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I will use a slightly different approach as Andrew Steane's answer. I will call $(t,x)$ the coordinate system of a stationary inertial observer (suppressing the $y$ and $z$ coordinates), and $(\bar{t},\bar{x})$ the coordinate system of a traveler with constant proper acceleration. The four-velocity of the traveler w.r.t. the stationary frame is then $$ \frac{\text{d}\boldsymbol{x}}{\text{d}\bar{t}} = \left(c\frac{\text{d}t}{\text{d}\bar{t}},\ \frac{\text{d}x}{\text{d}\bar{t}}\right) = (\gamma c,\, \gamma v). $$ Let's introduce a parameter $\eta\,$, defined as $v = c\tanh\eta$. It follows that $$ \left(c\frac{\text{d}t}{\text{d}\bar{t}},\ \frac{\text{d}x}{\text{d}\bar{t}}\right) = (c \cosh\eta,\, c\sinh\eta).\tag{1} $$ The four-acceleration is then $$ \frac{\text{d}^2\boldsymbol{x}}{\text{d}\bar{t}\vphantom{t}^2} = \left(c \sinh\eta\,\frac{\text{d}\eta}{\text{d}\bar{t}},\, c\cosh\eta\,\frac{\text{d}\eta}{\text{d}\bar{t}}\right). $$ The proper acceleration $g$ of the traveler is the Lorentz scalar associated with this four-vector: $$ g = \sqrt{c^2\cosh^2\eta\,\left(\frac{\text{d}\eta}{\text{d}\bar{t}}\right)^{\!2} - c^2\sinh^2\eta\,\left(\frac{\text{d}\eta}{\text{d}\bar{t}}\right)^{\!2}} = c\frac{\text{d}\eta}{\text{d}\bar{t}}. $$ Since we consider motion with constant $g$, we can therefore write $$ \bar{t} = \frac{c}{g}\eta,\tag{2} $$ and from $(1)$ $$ \frac{\text{d}t}{\text{d}\eta} = \frac{c}{g}\,\frac{\text{d}t}{\text{d}\bar{t}} = \frac{c}{g}\cosh\eta,\\ \frac{\text{d}x}{\text{d}\eta} = \frac{c}{g}\,\frac{\text{d}x}{\text{d}\bar{t}} = \frac{c^2}{g}\sinh\eta, $$ so that we obtain the equations $$ ct = \frac{c^2}{g}\sinh\eta,\\ x = \frac{c^2}{g}\cosh\eta,\tag{3} $$ which is the parameter equation of a hyperbola (blue line in the left figure).

enter image description here

This only defines a single worldline, namely the path of the traveler on which $\bar{x} = \text{const}$. How can we extend this to a $(\bar{t},\bar{x})$ coordinate grid? First, note that the traveler is momentarily at rest at $\bar{t}=t=0$. It is therefore a natural choice to define $\bar{x}\equiv x$ at $\bar{t}=0$. As a consequence, the $\bar{x}$-coordinate of the traveler is $c^2/g$.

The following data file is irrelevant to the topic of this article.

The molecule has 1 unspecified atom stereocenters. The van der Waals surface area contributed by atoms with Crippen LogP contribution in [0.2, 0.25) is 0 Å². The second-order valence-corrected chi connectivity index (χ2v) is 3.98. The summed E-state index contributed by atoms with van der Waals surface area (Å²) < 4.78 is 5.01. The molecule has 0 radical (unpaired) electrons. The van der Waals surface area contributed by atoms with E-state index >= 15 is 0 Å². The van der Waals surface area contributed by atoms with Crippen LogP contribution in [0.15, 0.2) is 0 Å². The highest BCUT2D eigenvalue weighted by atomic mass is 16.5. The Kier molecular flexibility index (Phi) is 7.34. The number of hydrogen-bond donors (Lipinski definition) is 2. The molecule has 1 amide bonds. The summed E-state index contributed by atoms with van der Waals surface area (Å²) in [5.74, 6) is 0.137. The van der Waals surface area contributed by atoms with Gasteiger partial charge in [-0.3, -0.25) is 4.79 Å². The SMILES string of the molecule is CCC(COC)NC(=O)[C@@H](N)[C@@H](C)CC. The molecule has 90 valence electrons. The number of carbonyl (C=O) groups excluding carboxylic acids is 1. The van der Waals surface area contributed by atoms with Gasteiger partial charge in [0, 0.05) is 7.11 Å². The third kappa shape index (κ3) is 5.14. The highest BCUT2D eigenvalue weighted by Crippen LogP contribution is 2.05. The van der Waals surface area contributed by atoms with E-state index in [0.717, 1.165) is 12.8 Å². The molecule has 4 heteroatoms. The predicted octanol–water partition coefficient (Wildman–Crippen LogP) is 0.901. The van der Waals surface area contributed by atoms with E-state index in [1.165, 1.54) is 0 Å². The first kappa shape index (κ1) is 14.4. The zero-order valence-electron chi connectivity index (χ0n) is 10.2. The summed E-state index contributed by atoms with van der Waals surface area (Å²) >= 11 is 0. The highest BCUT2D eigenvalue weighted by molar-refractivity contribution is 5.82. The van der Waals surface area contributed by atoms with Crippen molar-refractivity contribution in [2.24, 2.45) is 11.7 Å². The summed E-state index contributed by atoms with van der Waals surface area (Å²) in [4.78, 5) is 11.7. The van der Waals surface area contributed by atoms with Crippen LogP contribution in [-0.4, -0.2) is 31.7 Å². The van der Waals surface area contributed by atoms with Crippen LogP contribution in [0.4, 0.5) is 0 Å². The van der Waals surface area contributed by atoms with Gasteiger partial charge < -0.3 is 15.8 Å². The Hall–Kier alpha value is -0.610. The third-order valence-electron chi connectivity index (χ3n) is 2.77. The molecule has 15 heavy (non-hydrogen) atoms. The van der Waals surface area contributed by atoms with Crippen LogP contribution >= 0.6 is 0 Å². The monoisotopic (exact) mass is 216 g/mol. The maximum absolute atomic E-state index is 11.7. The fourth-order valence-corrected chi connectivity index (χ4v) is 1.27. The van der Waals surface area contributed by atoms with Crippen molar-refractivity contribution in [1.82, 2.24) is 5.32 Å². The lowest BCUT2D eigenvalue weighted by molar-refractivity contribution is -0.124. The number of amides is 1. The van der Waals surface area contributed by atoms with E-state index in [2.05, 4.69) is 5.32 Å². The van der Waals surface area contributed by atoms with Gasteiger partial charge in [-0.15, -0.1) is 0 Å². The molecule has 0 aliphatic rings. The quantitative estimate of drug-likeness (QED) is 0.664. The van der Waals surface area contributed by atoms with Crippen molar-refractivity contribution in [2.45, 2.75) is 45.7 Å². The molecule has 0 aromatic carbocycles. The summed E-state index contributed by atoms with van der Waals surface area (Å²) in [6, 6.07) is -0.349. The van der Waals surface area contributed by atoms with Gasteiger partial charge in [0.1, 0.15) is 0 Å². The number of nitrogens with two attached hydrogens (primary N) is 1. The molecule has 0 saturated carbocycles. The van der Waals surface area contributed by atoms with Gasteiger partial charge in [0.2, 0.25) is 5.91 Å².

We can use a similar procedure for arbitrary $\bar{t}$: at any moment, we can let the $\bar{x}$-coordinate coincide with the $x'$ coordinate of a momentarily comoving inertial frame (i.e. an inertial frame moving with the same velocity as the traveler at time $\bar{t}$).

For example, take an arbitrary spacetime point $A$ on the traveler's path, with coordinates $(t_A, x_A)$ in the stationary frame and $(\bar{t}_{\!A}, \bar{x}_{\!A})$ in the accelerating frame. We already know that $\bar{x}_{\!A}=c^2/g$. Now we introduce the $(t',x')$ coordinates of a momentarily comoving inertial frame at time $\bar{t}_{\!A}$.

The time axis of this frame, defined as $x' \equiv \bar{x}_{\!A}$ (purple line) is given by the tangent line of the traveler's path at $A$. From $(3)$, we obtain a tangent vector $(\cosh\eta_A, \sinh\eta_A)$, so that the time axis can be expressed as $$ ct = ct_A + c(t' - \bar{t}_{\!A})\cosh\eta_A,\\ x = x_A + c(t' - \bar{t}_{\!A})\sinh\eta_A. \tag{4} $$ The spatial axis ($t' \equiv \bar{t}_{\!A}$) of the comoving frame (red line) is perpendicular to the time axis, and therefore defined by $(t_A, x_A)$ and the vector $(\sinh\eta_A, \cosh\eta_A)$. Indeed, the Minkowski dot product of $(\cosh\eta_A, \sinh\eta_A)$ and $(\sinh\eta_A, \cosh\eta_A)$ is zero. We thus find $$ ct = ct_A + (x' - \bar{x}_{\!A})\sinh\eta_A = x'\sinh\eta_A,\\ x = x_A + (x' - \bar{x}_{\!A})\cosh\eta_A = x'\cosh\eta_A. \tag{5} $$ We now define $\bar{x}\equiv x'$ on this spatial axis at $\bar{t}_{\!A}$. But we can do this for any point on the traveler's worldline, so we can immediately generalize $(5)$ to $$ ct = \bar{x}\sinh(g\bar{t}\!/c),\\ x = \bar{x}\cosh(g\bar{t}\!/c). \tag{6} $$ These are the transformations we sought. Curves of constant $\bar{t}$ are straight lines passing through the origin, curves of constant $\bar{x}$ are hyperbolae. Note that the latter represent worldlines of travelers with different constant accelerations; this is closely related to the concepts of Born rigid motion and Bell's spaceship paradox. Finally, note that none of these travelers can communicate with the origin: light rays passing through the origin do not intersect with the hyperbolae, and thus define a horizon.